Understanding the Nature of the Mind

When the mind looks at itself, what can it learn about its own nature?

The first thing that becomes apparent is that countless thoughts prompted by our feelings, our memories, and our imagination constantly rush through our mind, almost without our knowledge.

But is there not also a basic consciousness, always present behind this movement, even in the absence of thoughts, a presence that could be called the fundamental ability of the mind to know or to be conscious?

As thoughts arise, if we look at them closely, can we pin down any characteristic, or attribute, any real existence to them? Where are they located? Do they have a color or a shape?

However hard you look, you will not find anything else in the end but the bare faculty of knowing that we have just mentioned.

You will find nothing intrinsically real.

It is in this sense that Buddhism says that the mind is “empty of independent existence.”

How can we make use of this notion of the “emptiness” of thoughts?

When a thought or an emotion such as anger arises in our mind, what usually happens?

We let ourselves be overwhelmed by it. The thoughts grow and give rise to many other thoughts that disturb us, blind us, and encourage us to say and do certain things, which may be violent, which may hurt others, and which we will probably come to regret.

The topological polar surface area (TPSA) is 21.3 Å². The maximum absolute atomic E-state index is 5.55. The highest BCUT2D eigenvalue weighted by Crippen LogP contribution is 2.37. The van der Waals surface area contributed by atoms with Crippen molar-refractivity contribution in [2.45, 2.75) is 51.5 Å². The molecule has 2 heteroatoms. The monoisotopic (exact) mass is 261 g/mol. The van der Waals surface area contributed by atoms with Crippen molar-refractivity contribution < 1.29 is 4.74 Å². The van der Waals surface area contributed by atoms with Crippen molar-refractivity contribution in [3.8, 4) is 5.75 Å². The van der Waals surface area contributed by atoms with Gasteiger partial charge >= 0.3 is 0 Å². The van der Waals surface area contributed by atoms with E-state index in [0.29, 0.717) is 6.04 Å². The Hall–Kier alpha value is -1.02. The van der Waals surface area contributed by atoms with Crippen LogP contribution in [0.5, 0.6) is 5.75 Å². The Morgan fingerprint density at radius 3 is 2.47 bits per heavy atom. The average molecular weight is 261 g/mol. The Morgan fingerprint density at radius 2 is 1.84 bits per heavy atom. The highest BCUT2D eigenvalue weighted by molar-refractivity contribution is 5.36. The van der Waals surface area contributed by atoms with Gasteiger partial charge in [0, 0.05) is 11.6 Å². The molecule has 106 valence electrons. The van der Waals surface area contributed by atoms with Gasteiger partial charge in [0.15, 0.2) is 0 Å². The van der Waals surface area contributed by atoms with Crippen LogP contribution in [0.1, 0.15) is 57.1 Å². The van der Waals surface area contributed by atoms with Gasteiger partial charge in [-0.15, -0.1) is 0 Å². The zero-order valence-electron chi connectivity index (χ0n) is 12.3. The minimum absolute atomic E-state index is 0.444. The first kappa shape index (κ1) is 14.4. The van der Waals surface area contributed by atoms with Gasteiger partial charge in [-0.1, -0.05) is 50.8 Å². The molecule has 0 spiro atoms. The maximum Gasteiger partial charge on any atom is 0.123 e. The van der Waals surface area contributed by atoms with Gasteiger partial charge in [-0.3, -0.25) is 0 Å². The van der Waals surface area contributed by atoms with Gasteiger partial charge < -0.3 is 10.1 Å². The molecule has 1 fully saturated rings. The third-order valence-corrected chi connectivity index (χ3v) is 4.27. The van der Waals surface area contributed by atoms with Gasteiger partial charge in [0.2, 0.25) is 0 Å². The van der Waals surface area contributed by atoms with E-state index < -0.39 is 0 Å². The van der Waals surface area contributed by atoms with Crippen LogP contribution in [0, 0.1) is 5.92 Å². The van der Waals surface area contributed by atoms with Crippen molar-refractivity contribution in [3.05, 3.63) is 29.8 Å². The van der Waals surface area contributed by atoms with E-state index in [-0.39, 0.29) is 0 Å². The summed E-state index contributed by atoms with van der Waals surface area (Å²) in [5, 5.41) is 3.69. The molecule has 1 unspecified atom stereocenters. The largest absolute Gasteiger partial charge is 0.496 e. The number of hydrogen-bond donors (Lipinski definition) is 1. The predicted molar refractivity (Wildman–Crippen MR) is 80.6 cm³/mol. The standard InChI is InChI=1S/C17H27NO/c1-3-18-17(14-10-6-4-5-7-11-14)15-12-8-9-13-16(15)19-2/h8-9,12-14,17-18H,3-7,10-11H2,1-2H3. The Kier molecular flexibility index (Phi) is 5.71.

Now it is possible to examine the thoughts before they proliferate, instead of letting this chain reaction occur.

Then we will realize that those thoughts and emotions do not have the solid reality that we had imagined, and it will be possible to break free from their grip.

If we can see that thoughts arise from pure awareness, the nature of mind, then dissolve back into it, like waves rising from and falling back into the ocean, it will be a big step toward inner peace because thoughts will have lost much of their power to harm.

Source: Ricard, Matthieu. On the Path to Enlightenment: Heart Advice from the Great Tibetan Masters. Boston, Massachusetts: Shambhala Publications, Inc., 2013.